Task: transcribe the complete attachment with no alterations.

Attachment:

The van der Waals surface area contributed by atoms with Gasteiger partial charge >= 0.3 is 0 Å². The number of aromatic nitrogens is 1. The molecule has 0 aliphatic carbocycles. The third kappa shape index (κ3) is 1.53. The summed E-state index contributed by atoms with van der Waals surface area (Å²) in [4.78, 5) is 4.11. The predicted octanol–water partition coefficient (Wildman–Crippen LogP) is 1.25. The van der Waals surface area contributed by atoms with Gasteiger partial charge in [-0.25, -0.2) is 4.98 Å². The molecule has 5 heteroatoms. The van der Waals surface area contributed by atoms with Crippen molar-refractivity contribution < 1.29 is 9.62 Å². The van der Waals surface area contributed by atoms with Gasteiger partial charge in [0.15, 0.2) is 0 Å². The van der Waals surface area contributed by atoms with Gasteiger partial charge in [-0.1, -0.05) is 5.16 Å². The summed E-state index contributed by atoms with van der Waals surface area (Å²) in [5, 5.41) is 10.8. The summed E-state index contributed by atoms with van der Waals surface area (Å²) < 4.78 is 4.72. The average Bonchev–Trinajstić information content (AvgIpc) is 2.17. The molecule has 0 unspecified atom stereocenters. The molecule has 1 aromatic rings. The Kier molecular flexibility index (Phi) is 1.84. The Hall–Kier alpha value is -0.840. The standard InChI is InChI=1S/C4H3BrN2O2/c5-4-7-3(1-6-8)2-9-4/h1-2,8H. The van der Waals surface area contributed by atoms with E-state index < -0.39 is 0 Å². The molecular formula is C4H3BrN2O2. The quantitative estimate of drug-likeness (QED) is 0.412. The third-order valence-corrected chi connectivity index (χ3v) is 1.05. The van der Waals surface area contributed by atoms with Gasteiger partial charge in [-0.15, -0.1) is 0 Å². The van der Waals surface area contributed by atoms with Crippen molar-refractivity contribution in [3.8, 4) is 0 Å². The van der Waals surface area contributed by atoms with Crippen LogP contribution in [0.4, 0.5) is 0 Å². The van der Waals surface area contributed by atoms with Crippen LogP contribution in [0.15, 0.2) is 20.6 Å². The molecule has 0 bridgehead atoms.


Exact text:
The van der Waals surface area contributed by atoms with Gasteiger partial charge >= 0.3 is 0 Å². The number of aromatic nitrogens is 1. The molecule has 0 aliphatic carbocycles. The third kappa shape index (κ3) is 1.53. The summed E-state index contributed by atoms with van der Waals surface area (Å²) in [4.78, 5) is 4.11. The predicted octanol–water partition coefficient (Wildman–Crippen LogP) is 1.25. The van der Waals surface area contributed by atoms with Gasteiger partial charge in [-0.25, -0.2) is 4.98 Å². The molecule has 5 heteroatoms. The van der Waals surface area contributed by atoms with Crippen molar-refractivity contribution < 1.29 is 9.62 Å². The van der Waals surface area contributed by atoms with Gasteiger partial charge in [0.15, 0.2) is 0 Å². The van der Waals surface area contributed by atoms with Gasteiger partial charge in [-0.1, -0.05) is 5.16 Å². The summed E-state index contributed by atoms with van der Waals surface area (Å²) in [5, 5.41) is 10.8. The summed E-state index contributed by atoms with van der Waals surface area (Å²) < 4.78 is 4.72. The average Bonchev–Trinajstić information content (AvgIpc) is 2.17. The molecule has 0 unspecified atom stereocenters. The molecule has 1 aromatic rings. The Kier molecular flexibility index (Phi) is 1.84. The Hall–Kier alpha value is -0.840. The standard InChI is InChI=1S/C4H3BrN2O2/c5-4-7-3(1-6-8)2-9-4/h1-2,8H. The van der Waals surface area contributed by atoms with E-state index < -0.39 is 0 Å². The molecular formula is C4H3BrN2O2. The quantitative estimate of drug-likeness (QED) is 0.412. The third-order valence-corrected chi connectivity index (χ3v) is 1.05. The van der Waals surface area contributed by atoms with Gasteiger partial charge in [-0.15, -0.1) is 0 Å². The van der Waals surface area contributed by atoms with Crippen molar-refractivity contribution in [3.8, 4) is 0 Å². The van der Waals surface area contributed by atoms with Crippen LogP contribution in [0.4, 0.5) is 0 Å². The van der Waals surface area contributed by atoms with Crippen LogP contribution in [0.15, 0.2) is 20.6 Å². The molecule has 0 bridgehead atoms.